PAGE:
including the 1991 Gulf War; the Iran-Iraq war; and all references to
Israelis, Americans or Kurds.

"Entire swaths of 20th-century history have been deleted," says Bill
Evers, a U.S. Defense Department employee and one of three American
advisers to the Ministry of Education.

The new downsized versions of textbooks underscore the political
challenge facing the primarily U.S.-backed government, and the
private, and nonprofit groups charged with everything from rebuilding
schools to retraining teachers to rewriting text. While U.S. advisers
don't want to be seen as heavy-handed in influencing the way Iraqis
interpret history, neither do they want to be in the position of
endorsing texts that could be anti-American, anti-Israeli or
radically religious.

"We considered anything anti-American to be propaganda and we took it
out," says Fuad Hussein, the Iraqi in charge of curriculum for the
Ministry of Education. "In some cases, we had to remove entire
chapters."

So until curricula can be properly revised  which could take years 
it will largely be up to individual teachers to decide either to
ignore many historical events or to make their own judgments about
what and how students will learn about their past.

Sitting in the teachers lounge in Al Huda High School in the wealthy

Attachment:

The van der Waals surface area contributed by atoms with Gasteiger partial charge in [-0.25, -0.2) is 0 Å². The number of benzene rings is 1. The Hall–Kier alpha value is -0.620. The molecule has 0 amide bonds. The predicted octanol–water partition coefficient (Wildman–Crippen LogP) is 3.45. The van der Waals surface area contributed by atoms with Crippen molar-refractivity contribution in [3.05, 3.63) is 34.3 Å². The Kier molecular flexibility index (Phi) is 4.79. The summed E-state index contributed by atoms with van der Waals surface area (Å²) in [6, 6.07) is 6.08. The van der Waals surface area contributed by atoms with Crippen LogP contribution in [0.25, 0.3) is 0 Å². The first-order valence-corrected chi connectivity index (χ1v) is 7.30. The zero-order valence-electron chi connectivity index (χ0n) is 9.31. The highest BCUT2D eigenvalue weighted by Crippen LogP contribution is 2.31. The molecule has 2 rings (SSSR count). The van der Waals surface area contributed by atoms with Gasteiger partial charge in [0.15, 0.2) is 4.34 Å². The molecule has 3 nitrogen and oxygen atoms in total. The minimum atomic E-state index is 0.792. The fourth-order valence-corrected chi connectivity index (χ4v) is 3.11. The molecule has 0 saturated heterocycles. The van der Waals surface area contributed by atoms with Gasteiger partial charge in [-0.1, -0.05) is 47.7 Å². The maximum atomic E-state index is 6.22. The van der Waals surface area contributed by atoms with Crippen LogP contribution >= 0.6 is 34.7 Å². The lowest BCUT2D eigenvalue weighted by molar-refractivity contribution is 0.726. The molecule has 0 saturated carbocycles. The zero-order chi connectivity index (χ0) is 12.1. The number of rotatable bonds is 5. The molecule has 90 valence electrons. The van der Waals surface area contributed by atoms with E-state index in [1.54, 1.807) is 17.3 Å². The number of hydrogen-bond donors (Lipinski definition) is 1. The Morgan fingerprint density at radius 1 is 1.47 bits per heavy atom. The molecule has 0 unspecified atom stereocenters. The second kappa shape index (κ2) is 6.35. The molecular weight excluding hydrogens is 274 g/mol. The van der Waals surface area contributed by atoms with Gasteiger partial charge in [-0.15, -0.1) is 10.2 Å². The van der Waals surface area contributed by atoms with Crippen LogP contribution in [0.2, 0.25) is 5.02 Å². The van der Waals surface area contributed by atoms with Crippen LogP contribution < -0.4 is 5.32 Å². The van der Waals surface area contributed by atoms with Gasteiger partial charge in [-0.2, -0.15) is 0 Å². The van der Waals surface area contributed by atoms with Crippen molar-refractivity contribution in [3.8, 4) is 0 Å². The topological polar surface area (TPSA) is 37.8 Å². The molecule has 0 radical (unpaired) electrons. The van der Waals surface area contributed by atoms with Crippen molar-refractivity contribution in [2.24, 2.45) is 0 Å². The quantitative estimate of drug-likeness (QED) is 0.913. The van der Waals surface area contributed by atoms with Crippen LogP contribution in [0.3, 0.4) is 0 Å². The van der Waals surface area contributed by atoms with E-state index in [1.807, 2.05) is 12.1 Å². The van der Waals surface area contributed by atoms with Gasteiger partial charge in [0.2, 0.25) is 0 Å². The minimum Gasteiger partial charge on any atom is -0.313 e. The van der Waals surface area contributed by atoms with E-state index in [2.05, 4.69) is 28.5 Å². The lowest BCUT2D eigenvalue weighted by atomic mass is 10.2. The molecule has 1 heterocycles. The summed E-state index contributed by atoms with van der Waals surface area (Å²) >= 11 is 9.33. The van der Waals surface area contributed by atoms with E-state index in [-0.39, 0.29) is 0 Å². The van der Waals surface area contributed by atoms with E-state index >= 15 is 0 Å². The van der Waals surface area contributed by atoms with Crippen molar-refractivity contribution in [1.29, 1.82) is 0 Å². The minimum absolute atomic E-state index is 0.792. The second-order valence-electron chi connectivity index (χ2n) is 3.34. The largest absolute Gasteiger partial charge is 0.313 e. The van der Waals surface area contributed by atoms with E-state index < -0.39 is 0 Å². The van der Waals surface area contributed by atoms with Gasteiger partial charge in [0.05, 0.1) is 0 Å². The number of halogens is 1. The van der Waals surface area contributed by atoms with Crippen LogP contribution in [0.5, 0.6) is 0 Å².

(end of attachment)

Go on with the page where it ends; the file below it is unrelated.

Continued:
Al Jadriya district of Baghdad, Jassom first says she will teach that
"Americans are occupiers. They only want our oil."

A few minutes later, however, she changes her mind. "We have seen
what the old regime did  the mass graves, for example. The Americans
have freed us."

However, a mile away at Baghdad University's College of Education for
Women, Entedher al-Bable, who is studying to be a history teacher,
says she will tell students that Iraq has a long history of being
invaded by the United States.

"I will teach my students what I see: that Americans are the
terrorists. This is what I know and this is definitely what I will
teach." The circle of classmates surrounding al-Bable nod in
agreement.

In the months immediately after the war, the bulk of the attention to
Iraqi education went to the physical reconstruction of thousands of
school buildings that had been destroyed in battle or in postwar
vandalism.

Curriculum revision ended up in the hands of Hussein, a college
lecturer who fled Iraq for the Netherlands in 1975. The U.S. Defense
Department hired him to be part of the new Iraqi Ministry of
Education.

In May, Hussein visited dozens of Baghdad schools and selected 67
teachers with anti-Baath-party views. They met twice a week at UNESCO
and UNICEF offices, deleting all Baath party ideology from Iraq's 563
K-12 texts.

Hussein was returning to a very different school system from the one
he left in 1975. Early in his rule, Saddam was credited with creating
one of the strongest school systems in the Middle East. Iraq won a
UNESCO prize for eradicating illiteracy in 1982. Literacy rates for